Tag Archives: marketing

What’s your company’s promise?

What’s your company’s promise? 

Many business owners hear branding and think about their brand assets: logo, font, colors, website, etc.  Those are queues to trigger your brand promise.  Consistently using your brand assets make it easier for your people’s brains to trigger and have the thought of your promise (remember you).  The colors, fonts, name, logo and other brand assets work together to create a trigger that works more effectively with any target audience.  What the brand assets trigger though are not images of your logo.  Brand assets trigger emotions, beliefs, memories and attitudes about your company.  If you do not deliver to your brand promise to your customers, you are a liar. It’s hard to come back from that.  I put it this way to help you remember why we have brands and why they are not your assets. Logos, colors and fonts can’t lie or make promises.  Your brand is your promise to the world about who you are, how you deliver, what you deliver, why you care, why they should care, and what about you is “brand-worthy”.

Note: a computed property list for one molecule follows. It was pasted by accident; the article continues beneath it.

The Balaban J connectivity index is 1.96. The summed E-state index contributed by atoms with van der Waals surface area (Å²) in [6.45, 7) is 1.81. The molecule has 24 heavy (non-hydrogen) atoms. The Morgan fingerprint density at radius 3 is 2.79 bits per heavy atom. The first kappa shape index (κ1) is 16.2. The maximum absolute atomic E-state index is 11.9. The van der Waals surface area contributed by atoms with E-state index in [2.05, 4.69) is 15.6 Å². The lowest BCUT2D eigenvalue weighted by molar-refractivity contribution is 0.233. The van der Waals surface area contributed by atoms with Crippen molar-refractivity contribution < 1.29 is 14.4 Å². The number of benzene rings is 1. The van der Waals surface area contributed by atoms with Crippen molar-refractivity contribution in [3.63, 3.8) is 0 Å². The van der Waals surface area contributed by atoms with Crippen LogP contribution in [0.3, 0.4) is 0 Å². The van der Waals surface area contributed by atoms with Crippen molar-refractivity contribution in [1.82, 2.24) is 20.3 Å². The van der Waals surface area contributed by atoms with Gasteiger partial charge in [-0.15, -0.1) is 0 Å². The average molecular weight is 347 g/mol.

Branding is about your employees making a connection with your audience in your unique way. 

Most customers can source their products and services from any number of companies that are probably very similar to yours.  Customers “self-group” based on how they identify themselves and tend to do so with companies that support their self-image.  If your company is the best choice according to their self-image then you must let them know it through branding.  If you have provided your promise to the market, your people found it, and you delivered as promised, and they choose you again, that’s your brand working!  Brand is raw and emotional.  It’s why they chose you.